Shared by Misty Gibbs, Empower Lounge Founder
I’m a web strategy coach for RampCorp, a top business accelerator for women in Texas, and have noticed a recurring theme come up with our participants – cofounder breakups and the challenge with finding the right cofounder. Considering a cofounder relationship is similar to marriage – there’s lots of dating that needs to be done and questions to be asked.
To our rescue, here’s a very useful master list of questions shared by Jessica Alter, FounderDating Founder – an online community that brings together co-founders.
We often get asked what cofounders should look for or ask each other. We combined our knowledge with insight from our community to create a master list of questions to ask potential cofounders, or rather to make sure you cover (going to down the list one-by-one might be awkward). We’ve broken them down into four categories – Personalities and Incentives, Personal Priorities, Working Styles and Culture, Roles and Responsibilities – that really reflect the areas we find are key to matching up.
Personalities and Incentives – you have to spend a lot of time together, just having complementary skill-sets isn’t going to cut it. You really need to have chemistry and be aligned on why you’re building a company.
1. Why do you want to start a company (in general and in particular, right now)?
2. What motivates you (e.g. a technical challenge, an overall problem, helping the world, etc.)
3. What are our respective personal goals for the startup (e.g. a sustainable business that is spinning off cash and running it forever or high growth and some type of liquidity event)?
4. Will this be the primary activity for each of us?
5. Would we sell this for $5mm? $100mm? Are we waiting for the billion dollar exit?
6.. Is there a part of our plan that we are unwilling to change (e.g. he product being built, the market being addressed or some other aspect of the company)? Pro-tip: the only guarantee is that things will change, so if someone isn’t open to that there is a problem.
Personal Priorities – risk tolerance varies by individual, so make sure you know where the other stands and that you’re both comfortable with it.
1. What are our personal cash needs in the short term?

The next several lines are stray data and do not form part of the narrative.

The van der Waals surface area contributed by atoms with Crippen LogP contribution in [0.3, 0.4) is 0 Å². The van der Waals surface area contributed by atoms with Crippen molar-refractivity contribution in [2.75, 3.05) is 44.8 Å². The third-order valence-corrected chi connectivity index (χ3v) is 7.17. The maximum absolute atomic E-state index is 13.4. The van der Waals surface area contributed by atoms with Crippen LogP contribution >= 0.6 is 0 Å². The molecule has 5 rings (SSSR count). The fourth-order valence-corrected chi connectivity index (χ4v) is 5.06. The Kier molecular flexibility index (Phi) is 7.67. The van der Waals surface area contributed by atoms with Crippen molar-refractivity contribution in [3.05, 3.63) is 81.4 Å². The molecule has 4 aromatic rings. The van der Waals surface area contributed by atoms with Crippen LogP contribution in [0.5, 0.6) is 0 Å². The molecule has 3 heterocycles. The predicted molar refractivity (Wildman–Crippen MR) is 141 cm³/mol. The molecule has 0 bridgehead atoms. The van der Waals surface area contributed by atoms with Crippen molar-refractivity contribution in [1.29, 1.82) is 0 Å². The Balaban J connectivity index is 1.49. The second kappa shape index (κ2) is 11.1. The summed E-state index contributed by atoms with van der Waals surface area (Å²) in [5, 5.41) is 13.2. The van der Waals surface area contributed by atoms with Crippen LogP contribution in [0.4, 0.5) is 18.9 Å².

2. Are we both going unpaid and when would this change?
3. Do we want to raise outside money?
Working Styles and Culture – this is so important and often overlooked. Think hard about the type of company you want to build culture-wise and make sure you’re aligned on how to build it.
1. If you had to come up with 3 words to describe the culture you want to create, what would they be (e.g. open, hard-working, eccentric)? Pro-tip: if you’re really serious and far along go visit few office spaces together to get a sense of what each of you likes work environments wise and why.
2. What values do we want to instill in our employees?
3. If you could pick 2 things to change and two things to bring with you from your previous companies, what would they be and why?
4. How much equity are we allocating for future employees?
5. Who do we think the first 5 hires will be?
6. Ask for references or just back channel them! Don’t be afraid to do this, it’s important! We reference everyone in the FD network (yes, it’s true) and we still tell members to reference their potential cofounders before tying the knot.
Roles and Responsibilities – it’s great to have complementary skill sets, but there is such an immense amount of work to do at the beginning that you should make sure you agree on who is really going to own certain areas and which areas can/will be shared in the first 12-18 months.
1. What areas do you see yourself definitely wanting to be point-person on for the first 12-18 months?
2. What do you think I am best at?
3. How will decisions get made?
4. Why do you think we’ll be good together?
5. Some of the legal stuff…
6. Have you worked and/or managed diverse teams and if so, how?
7. How do you think we should give feedback to each other (and the team)?
8. Who is going to be CEO (and why)? Are we both comfortable with this?
9. What’s the equity split and why? Are we both comfortable with the reasoning behind this decision?
You can read the full article on FounderDating: The online community that aims to bring together super talented entrepreneurs with different backgrounds and skill sets to start innovative new companies.